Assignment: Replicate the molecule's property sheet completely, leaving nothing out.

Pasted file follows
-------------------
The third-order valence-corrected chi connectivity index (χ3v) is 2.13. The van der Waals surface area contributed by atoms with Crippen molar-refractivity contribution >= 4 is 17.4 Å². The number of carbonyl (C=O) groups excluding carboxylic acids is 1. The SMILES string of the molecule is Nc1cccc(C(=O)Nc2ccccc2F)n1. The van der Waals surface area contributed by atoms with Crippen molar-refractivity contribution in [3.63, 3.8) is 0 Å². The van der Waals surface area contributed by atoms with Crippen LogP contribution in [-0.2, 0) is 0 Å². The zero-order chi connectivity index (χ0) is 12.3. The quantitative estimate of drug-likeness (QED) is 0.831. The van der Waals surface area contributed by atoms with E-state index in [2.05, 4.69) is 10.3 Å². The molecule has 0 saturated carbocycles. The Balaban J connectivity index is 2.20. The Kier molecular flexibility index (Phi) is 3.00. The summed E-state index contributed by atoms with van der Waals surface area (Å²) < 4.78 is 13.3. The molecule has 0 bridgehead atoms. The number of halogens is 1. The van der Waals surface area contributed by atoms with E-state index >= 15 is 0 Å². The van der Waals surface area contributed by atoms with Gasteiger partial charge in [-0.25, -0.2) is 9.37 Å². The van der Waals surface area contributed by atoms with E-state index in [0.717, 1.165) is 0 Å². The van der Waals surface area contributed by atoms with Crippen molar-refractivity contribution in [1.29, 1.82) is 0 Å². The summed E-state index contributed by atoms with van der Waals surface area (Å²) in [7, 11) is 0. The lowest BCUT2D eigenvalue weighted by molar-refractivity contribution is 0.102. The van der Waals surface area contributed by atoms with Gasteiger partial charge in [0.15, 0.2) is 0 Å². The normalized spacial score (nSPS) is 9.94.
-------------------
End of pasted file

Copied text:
The third-order valence-corrected chi connectivity index (χ3v) is 2.13. The van der Waals surface area contributed by atoms with Crippen molar-refractivity contribution >= 4 is 17.4 Å². The number of carbonyl (C=O) groups excluding carboxylic acids is 1. The SMILES string of the molecule is Nc1cccc(C(=O)Nc2ccccc2F)n1. The van der Waals surface area contributed by atoms with Crippen molar-refractivity contribution in [3.63, 3.8) is 0 Å². The van der Waals surface area contributed by atoms with Crippen LogP contribution in [-0.2, 0) is 0 Å². The zero-order chi connectivity index (χ0) is 12.3. The quantitative estimate of drug-likeness (QED) is 0.831. The van der Waals surface area contributed by atoms with E-state index in [2.05, 4.69) is 10.3 Å². The molecule has 0 saturated carbocycles. The Balaban J connectivity index is 2.20. The Kier molecular flexibility index (Phi) is 3.00. The summed E-state index contributed by atoms with van der Waals surface area (Å²) < 4.78 is 13.3. The molecule has 0 bridgehead atoms. The number of halogens is 1. The van der Waals surface area contributed by atoms with E-state index >= 15 is 0 Å². The van der Waals surface area contributed by atoms with Gasteiger partial charge in [-0.25, -0.2) is 9.37 Å². The van der Waals surface area contributed by atoms with E-state index in [0.717, 1.165) is 0 Å². The van der Waals surface area contributed by atoms with Crippen molar-refractivity contribution in [1.29, 1.82) is 0 Å². The summed E-state index contributed by atoms with van der Waals surface area (Å²) in [7, 11) is 0. The lowest BCUT2D eigenvalue weighted by molar-refractivity contribution is 0.102. The van der Waals surface area contributed by atoms with Gasteiger partial charge in [0.15, 0.2) is 0 Å². The normalized spacial score (nSPS) is 9.94.